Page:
There are now businesses that sell fake people.
On the website Generated.Photos, you can buy a “unique, worry-free” fake person for $2.99, or 1,000 people for $1,000.
If you just need a couple of fake people — for characters in a video game, or to make your company website appear more diverse — you can get their photos for free on ThisPersonDoesNotExist.com.
If you want your fake person animated, a company called Rosebud.AI can do that and can even make them talk.
These simulated people are starting to show up around the internet, used as masks by real people with nefarious intent: spies who don an attractive face in an effort to infiltrate the intelligence community; right-wing propagandists who hide behind fake profiles, photo and all; online harassers who troll their targets with a friendly visage.
The creation of these types of fake images only became possible in recent years thanks to a new type of artificial intelligence called a generative adversarial network.
In essence, you feed a computer program a bunch of photos of real people.
It studies them and tries to come up with its own photos of people, while another part of the system tries to detect which of those photos are fake.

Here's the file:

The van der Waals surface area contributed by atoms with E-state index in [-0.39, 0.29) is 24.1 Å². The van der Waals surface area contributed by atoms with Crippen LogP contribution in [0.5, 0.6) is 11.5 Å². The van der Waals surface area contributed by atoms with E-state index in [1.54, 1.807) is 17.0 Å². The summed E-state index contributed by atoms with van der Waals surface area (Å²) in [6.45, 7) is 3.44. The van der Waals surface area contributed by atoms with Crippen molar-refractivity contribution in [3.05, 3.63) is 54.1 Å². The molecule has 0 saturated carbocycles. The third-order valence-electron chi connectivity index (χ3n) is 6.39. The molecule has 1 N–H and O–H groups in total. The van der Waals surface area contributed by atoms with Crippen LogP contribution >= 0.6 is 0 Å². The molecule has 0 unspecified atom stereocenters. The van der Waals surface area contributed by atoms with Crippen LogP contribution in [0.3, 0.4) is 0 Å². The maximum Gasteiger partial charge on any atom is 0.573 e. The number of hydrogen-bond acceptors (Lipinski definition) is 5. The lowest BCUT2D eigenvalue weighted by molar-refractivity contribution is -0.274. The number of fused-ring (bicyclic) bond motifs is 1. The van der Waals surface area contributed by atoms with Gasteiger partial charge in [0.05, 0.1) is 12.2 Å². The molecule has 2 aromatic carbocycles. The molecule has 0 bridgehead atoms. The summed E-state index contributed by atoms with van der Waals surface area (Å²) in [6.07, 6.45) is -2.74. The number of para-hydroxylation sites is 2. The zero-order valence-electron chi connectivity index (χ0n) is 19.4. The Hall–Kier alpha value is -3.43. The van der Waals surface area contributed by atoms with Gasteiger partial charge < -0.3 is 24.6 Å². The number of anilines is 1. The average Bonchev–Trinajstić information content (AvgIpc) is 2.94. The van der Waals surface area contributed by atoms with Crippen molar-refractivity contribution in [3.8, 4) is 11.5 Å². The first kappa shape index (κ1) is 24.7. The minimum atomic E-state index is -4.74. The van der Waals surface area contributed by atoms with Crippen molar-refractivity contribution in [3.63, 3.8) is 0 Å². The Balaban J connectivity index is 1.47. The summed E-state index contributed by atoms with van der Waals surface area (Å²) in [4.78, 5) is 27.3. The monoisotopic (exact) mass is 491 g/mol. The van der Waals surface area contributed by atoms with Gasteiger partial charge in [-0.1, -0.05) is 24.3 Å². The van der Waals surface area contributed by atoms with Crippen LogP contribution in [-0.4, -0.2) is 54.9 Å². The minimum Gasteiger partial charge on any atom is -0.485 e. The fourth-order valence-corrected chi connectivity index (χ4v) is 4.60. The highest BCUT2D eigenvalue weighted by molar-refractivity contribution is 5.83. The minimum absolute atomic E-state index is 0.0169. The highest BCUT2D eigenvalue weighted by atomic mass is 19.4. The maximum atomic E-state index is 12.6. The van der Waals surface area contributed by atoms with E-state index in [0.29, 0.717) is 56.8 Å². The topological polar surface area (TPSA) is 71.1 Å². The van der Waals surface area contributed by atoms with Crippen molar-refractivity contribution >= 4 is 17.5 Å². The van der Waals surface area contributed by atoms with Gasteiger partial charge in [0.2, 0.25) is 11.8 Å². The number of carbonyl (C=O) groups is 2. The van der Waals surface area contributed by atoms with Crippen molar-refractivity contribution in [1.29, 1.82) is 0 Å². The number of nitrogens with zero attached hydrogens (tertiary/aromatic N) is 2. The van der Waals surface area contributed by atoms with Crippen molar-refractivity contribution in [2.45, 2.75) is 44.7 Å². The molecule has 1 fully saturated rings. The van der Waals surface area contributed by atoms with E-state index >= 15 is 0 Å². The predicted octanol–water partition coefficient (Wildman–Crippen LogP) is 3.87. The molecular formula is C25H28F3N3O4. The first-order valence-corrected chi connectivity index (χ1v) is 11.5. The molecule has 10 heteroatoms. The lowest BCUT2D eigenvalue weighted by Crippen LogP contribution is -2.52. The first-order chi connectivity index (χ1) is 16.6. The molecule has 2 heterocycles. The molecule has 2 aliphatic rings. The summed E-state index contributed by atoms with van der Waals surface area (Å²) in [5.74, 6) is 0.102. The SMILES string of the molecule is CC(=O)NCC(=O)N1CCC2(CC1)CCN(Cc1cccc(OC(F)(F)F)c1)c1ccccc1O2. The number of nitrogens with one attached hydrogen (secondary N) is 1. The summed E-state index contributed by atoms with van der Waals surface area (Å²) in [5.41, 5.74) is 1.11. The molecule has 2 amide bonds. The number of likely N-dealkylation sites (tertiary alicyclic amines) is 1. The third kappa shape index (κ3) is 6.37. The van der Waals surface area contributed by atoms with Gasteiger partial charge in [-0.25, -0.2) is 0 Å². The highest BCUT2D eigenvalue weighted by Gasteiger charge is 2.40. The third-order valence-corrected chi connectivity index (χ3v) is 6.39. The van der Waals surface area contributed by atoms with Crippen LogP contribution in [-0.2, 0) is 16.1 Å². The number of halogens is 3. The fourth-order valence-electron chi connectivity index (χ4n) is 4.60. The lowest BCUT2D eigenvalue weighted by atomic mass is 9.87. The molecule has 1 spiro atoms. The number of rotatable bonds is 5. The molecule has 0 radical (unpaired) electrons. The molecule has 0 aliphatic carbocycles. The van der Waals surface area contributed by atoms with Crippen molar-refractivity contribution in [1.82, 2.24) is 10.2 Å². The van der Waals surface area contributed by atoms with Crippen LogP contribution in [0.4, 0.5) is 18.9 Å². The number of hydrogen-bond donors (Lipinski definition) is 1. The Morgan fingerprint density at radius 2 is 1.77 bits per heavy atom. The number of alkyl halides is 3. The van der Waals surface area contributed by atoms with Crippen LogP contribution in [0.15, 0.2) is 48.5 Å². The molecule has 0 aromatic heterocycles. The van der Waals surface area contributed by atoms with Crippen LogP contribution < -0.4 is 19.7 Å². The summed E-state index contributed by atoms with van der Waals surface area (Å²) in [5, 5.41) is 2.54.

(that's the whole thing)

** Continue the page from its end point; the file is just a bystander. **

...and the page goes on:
Given the pace of improvement, it’s easy to imagine a not-so-distant future in which we are confronted with not just single portraits of fake people but whole collections of them — at a party with fake friends, hanging out with their fake dogs, holding their fake babies.
Thanks to underlying bias in the data used to train them, some of these systems are not as good, for instance, at recognizing people of color.
In 2015, an early image-detection system developed by Google labeled two Black people as “gorillas,” most likely because the system had been fed many more photos of gorillas than of people with dark skin.
Moreover, cameras — the eyes of facial-recognition systems — are not as good at capturing people with dark skin; that unfortunate standard dates to the early days of film development, when photos were calibrated to best show the faces of light-skinned people.
We choose the voices that teach virtual assistants to hear, leading these systems not to understand people with accents.
We label the images that train computers to see; they then associate glasses with “dweebs” or “nerds.”.GANs typically train on real photographs that have been centered, scaled and cropped.
In the early days of dashboard GPS systems, drivers famously followed the devices’ directions to a fault, sending cars into lakes, off cliffs and into trees
The networks trained on the Flickr-Faces-HQ dataset, which included over 70,000 photographs of people
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